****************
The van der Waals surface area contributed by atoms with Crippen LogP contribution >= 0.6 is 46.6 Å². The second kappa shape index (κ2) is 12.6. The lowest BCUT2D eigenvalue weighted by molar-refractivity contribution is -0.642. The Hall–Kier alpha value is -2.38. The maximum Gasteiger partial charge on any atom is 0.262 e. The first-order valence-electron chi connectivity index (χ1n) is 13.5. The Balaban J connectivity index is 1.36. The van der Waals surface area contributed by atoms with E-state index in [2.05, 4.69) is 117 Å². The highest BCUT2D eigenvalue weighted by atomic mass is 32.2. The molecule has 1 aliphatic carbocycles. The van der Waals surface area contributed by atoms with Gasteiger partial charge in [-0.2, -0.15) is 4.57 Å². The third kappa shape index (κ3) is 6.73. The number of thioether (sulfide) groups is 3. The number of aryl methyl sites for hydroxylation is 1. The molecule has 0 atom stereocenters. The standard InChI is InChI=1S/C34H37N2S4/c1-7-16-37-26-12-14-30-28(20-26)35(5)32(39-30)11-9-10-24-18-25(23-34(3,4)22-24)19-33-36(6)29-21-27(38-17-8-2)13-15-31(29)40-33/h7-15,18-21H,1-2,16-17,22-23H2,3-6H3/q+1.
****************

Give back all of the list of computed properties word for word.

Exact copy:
The van der Waals surface area contributed by atoms with Crippen LogP contribution >= 0.6 is 46.6 Å². The second kappa shape index (κ2) is 12.6. The lowest BCUT2D eigenvalue weighted by molar-refractivity contribution is -0.642. The Hall–Kier alpha value is -2.38. The maximum Gasteiger partial charge on any atom is 0.262 e. The first-order valence-electron chi connectivity index (χ1n) is 13.5. The Balaban J connectivity index is 1.36. The van der Waals surface area contributed by atoms with E-state index in [2.05, 4.69) is 117 Å². The highest BCUT2D eigenvalue weighted by atomic mass is 32.2. The molecule has 1 aliphatic carbocycles. The van der Waals surface area contributed by atoms with Gasteiger partial charge in [-0.2, -0.15) is 4.57 Å². The third kappa shape index (κ3) is 6.73. The number of thioether (sulfide) groups is 3. The number of aryl methyl sites for hydroxylation is 1. The molecule has 0 atom stereocenters. The standard InChI is InChI=1S/C34H37N2S4/c1-7-16-37-26-12-14-30-28(20-26)35(5)32(39-30)11-9-10-24-18-25(23-34(3,4)22-24)19-33-36(6)29-21-27(38-17-8-2)13-15-31(29)40-33/h7-15,18-21H,1-2,16-17,22-23H2,3-6H3/q+1.